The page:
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PC28.04.05  Roberts

INVENTORY OF PC-DOCS, JANUARY—JUNE 1928

28.01.04 BROWN
28.01.04 BROWN
28.01.04 HUNT
28.01.05 KILCOURSE
28.01.08 SATTERFIELD
28.01.08 WADBROOK
28.01.21 SHAW
28.01.22 PEARD
28.01.31 KENYON
28.02.03 PEARD
28.02.04 MCDONALD
28.02.06 YOUNG
28.02.12 WATERMAN
28.02.18 GEYER
28.02.19 CLARK
28.02.19 GRAY
28.02.21 ORR
28.02.22 SHIEBLER
28.02.23 WELLS
28.02.24 SHIEBLER
28.02.24 ROCKEY
28.02.25 BROWN
28.02.26 CLARK
28.02.26 HOLMES
28.02.26 RIDDERHOF
28.02.27 GEYER
28.02.28 HUNTER
28.02.29 CLAUDE
28.02.29 CRONMILLER
28.03.01 O'DAY
28.03.05 MCNULTY
28.03.05 ROCKEY
28.03.11 AIKEN
28.03.15 CHAPPELL
28.03.16 ARTHUR
28.03.18 RIDDERHOF
28.03.22 ROCKEY
28.03.28 HUNTER
28.03.28 GEYER
28.04.05 ATKINSON
28.04.05 HART
28.04.05 ROBERTS
28.04.05 ROCKEY
28.04.08 HOLMES
28.04.09 PUTNAM
28.04.11 PUTNAM
28.04.11 SNEAD
28.04.15 HATFIELD
28.04.16 STOCKS
28.04.17 AIKEN
28.04.18 GALT
28.04.19 ESAU
28.04.19 MARSHALL
28.04.19 SNEAD
28.04.23 GALT
28.04.23 WILLIS
28.04.23 MCQUEEN
28.04.26 PEFLEY
28.04.28 MCQUEEN
28.04.30 ARNETT
28.05.06 HART
28.05.07 MERRITT
28.05.08 AIKEN
28.05.08 CLARK
28.05.09 KILCOURSE
28.05.11 AIKEN
28.05.11 ESAU
28.05.12 KILCOURSE
28.05.12 PEFLEY
28.05.14 HOLMES
28.05.16 CLAUDE
28.05.16 CRAMER
28.05.17 RIDDERHOF
28.05.17 ADAMS
28.05.18 SCHIEBLER
28.05.20 O'DAY
28.05.21 JENKINS
28.05.21 KENYON
28.05.22 CRAMER
28.05.24 CLAUDE
28.05.24 CRAMER
28.05.25 PIPER
28.05.25 PIPER
28.05.25 UNKNOWN
28.05.30 HATFIELD
28.06.01 SCOTT
28.06.04 HOLMES
28.06.04 O'NEIL
28.06.04 SNEDEKER
28.06.06 YOUNG
28.06.15 BROWN
28.06.16 ANDERSON
28.06.19 BERRY
28.06.20 HUMPHREY
28.06.20 ROCKEY
28.06.24 CRAMER

28.04.05.   Roberts, Patrol Report Including Report of Engagement with the Enemy Near Colorado

P C - D O C S :      P A T R O L   &   C O M B A T    R E P O R T S
thru 1927 1928 1929 1930 1931 1932 1933 +

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HEADQUARTERS,2ND BATTALION,11TH REGIMENT, ESTELI, NICARAGUA.

5 APRIL 1928.

From: 1st Lieut. H. C. Roberts, USMC, Patrol Commander.
To: Commanding Officer, Second Battalion.
Subject: Patrol report including report of engagement with the enemy near Colorado.

     1.   This patrol cleared Esteli at 1620 on 30 March, 1928, with twenty-two enlisted Marine Corps, one Navy, and one officer commanding patrol. Patrol arrived at Pino at dusk. At Pino information was received that the bandits had passed through there at 10:30 a.m. same day. There a very poor native reported that bandits had robbed himself, his wife and child of all their clothing and bedding and begged to go with the patrol. Permission was at first refused but later near San Luis native was found to be at head of column. Permission was then granted for him to accompany the patrol. Enroute to Pino three privates were sent back to Esteli, because of poor mounts and their inability to handle animals. Private Cornelison's mount foundered near Pino and Private Cornelison proceeded with the patrol on foot rather than return to Esteli. The patrol proceeded throughout the night via San Luis and La America. At San Luis no one could be found, but at La America there was one man who stated that the bandits had passed through. He was ordered to conduct us to Consuela where we believed the bandits would camp for the night. This man did guide the patrol, but guided the patrol round Consuela purposely because he too believed that the bandits would camp there and at day-break the next morning deserted the head of the column in the woods near Las Pavas. It was found that the patrol had proceeded from La America to Pirie and then to Las Pavas going completely around Consuela. At Las Pavas information was received that the bandits probably camped at Colorado.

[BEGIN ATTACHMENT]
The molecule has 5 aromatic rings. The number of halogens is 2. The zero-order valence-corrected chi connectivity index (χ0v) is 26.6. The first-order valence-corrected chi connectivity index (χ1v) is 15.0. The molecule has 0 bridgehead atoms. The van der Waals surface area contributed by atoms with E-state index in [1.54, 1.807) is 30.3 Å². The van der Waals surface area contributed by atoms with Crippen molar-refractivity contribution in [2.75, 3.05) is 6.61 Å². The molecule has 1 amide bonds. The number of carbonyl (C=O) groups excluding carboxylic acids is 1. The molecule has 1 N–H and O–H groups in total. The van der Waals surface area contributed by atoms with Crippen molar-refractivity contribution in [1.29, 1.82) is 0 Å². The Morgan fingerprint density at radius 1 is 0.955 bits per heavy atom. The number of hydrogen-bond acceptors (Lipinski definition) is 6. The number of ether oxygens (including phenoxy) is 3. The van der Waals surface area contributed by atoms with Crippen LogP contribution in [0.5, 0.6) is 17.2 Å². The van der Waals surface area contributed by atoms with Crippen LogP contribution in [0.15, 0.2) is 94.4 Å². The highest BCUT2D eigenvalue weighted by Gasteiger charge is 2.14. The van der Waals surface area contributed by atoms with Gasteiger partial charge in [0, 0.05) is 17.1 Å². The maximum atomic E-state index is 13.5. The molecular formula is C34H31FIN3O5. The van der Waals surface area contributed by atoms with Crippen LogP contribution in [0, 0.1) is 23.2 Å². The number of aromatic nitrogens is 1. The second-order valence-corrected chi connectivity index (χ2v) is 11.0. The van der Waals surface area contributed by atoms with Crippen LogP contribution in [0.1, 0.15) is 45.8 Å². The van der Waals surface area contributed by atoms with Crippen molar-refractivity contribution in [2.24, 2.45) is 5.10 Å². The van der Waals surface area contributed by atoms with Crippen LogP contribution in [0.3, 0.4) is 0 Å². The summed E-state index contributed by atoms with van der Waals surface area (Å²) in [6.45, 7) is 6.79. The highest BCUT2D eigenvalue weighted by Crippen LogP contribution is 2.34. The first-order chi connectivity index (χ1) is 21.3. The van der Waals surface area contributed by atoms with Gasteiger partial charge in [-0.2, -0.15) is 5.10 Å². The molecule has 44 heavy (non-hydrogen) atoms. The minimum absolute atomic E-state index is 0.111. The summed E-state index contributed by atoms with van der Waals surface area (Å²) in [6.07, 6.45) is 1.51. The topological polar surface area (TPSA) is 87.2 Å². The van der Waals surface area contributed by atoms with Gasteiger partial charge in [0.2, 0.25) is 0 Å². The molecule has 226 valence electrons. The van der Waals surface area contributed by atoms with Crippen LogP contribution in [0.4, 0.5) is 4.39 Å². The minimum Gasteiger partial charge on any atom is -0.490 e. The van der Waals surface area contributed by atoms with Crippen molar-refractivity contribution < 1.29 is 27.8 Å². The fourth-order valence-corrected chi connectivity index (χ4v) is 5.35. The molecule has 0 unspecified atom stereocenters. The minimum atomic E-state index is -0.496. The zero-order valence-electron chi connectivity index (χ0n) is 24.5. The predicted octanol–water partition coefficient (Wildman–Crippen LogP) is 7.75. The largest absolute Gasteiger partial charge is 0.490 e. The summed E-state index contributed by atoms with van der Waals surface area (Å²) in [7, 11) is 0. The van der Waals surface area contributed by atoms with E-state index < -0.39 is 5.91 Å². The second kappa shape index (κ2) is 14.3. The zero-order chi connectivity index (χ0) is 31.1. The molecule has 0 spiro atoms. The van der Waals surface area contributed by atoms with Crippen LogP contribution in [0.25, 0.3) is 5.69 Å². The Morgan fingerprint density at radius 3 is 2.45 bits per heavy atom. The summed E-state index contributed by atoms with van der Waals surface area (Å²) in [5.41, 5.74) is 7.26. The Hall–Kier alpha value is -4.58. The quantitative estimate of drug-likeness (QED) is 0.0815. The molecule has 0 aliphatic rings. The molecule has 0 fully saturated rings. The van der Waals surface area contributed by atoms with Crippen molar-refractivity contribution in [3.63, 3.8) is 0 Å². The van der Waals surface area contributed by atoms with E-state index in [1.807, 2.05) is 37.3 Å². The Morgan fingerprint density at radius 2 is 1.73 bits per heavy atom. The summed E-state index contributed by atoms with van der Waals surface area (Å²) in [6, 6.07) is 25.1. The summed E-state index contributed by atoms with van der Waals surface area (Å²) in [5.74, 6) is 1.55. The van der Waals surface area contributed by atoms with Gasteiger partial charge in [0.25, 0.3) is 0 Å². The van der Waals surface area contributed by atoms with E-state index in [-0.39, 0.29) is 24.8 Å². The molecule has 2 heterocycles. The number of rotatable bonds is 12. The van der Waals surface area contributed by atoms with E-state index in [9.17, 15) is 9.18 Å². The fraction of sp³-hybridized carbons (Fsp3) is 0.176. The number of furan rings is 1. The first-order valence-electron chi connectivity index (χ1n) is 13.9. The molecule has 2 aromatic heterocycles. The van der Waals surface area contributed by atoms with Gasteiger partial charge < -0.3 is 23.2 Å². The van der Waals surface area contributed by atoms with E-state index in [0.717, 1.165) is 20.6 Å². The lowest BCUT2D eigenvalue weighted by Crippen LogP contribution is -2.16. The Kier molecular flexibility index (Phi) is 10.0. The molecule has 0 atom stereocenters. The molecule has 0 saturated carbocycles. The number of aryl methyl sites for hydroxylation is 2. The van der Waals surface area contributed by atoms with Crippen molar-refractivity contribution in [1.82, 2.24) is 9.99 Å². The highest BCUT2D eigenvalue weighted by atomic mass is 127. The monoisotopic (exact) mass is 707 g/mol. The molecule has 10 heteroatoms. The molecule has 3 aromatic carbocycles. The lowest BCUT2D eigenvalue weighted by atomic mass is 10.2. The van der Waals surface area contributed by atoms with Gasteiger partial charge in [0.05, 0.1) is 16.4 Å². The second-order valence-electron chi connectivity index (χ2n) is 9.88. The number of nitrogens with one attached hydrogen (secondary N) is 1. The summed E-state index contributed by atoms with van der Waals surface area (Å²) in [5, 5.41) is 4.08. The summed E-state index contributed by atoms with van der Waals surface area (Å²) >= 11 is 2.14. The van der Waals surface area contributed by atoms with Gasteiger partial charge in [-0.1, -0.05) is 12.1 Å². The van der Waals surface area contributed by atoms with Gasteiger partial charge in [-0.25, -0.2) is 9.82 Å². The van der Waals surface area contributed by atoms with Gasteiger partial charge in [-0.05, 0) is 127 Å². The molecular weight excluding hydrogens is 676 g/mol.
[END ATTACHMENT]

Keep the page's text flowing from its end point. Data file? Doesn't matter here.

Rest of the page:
2.   The patrol proceeded from Las Pavas to Labrainte [Labarinto] and thence back toward Colorado in order to enter Colorado from the far side and head off bandits. At 9:45 a.m. the patrol was coming round the mountain on the edge of a large plain of rolling pasture land, covered with many rocks. We had been told at Las Pavas that over the route we had traveled, it was fourteen leagues from Esteli to Colorado. The men were all extremely tired at this time.

     3.   The patrol was about 200 yards to the left of the road when the bandits were seen emerging in an excellent formation. They had a point, an advance party and a main body. The majority of the bandits were dressed in khaki. A large number [ p. 2 ] of them wore rubber hats and all wore red and black hat bands. It is estimated that over half of them carried rifles. About 1/3 of them were mounted and there were in the column between 65 and 75 total bandits. At the head of the main body was the Jefe who was the first killed during the action and who is believed to have been General Alejandrdo F. Ferrera. The bandits were unable to see the Marine column, because it was over a slight rise in the ground to the right of the bandits. The bandits proceeded in the open until they were approximately abreast of the Marine column. The entire Marine column then turned to the right flank and charged on their mounts, in what looked to be a perfect line of skirmishes down on the bandit's column.

     4.   The bandits' surprise was so great that they did not dismount and run until the Marines were about 50 or 60 yards from then. When the bandits broke and ran, our line dismounted and took up rapid fire from the crest of the ridge which was on the right of the bandit column. When the marines too up the fire the bandits broke column and ran in two directions; one group to our right front and another group to our left front up to a slight rise to our front, range about 120 yards, taking cover behind the numerous rocks which covered the field, and took up the fire against the Marines. Firing from both sides continued for about eight to ten minutes when I gave the order to stand by our mounts, mount and again charged the bandits line. Before our line could close with the bandits they again broke and ran. Bandits ran in every direction excepting towards us. However, the majority of the bandits divided into two groups. One group ran toward the house in a ravine to our right front which was lead by a bandit who seemed to be a Jefe as he shouted what seemed to be commands. The second and only other large group ran to our left front for about 500 yards and crawled over a stone wall into some brush and took up a defensive position there. At this time a bandit horse came towards our line with a large bundle strapped to the saddle. We heard a shout, "Me Ropa," and the native whose clothing had been stolen at Pino and who had followed the patrol all night, ran out and unstrapped the bundle of clothing and headed back over the hill with the roll of clothing on his back not to be seen again.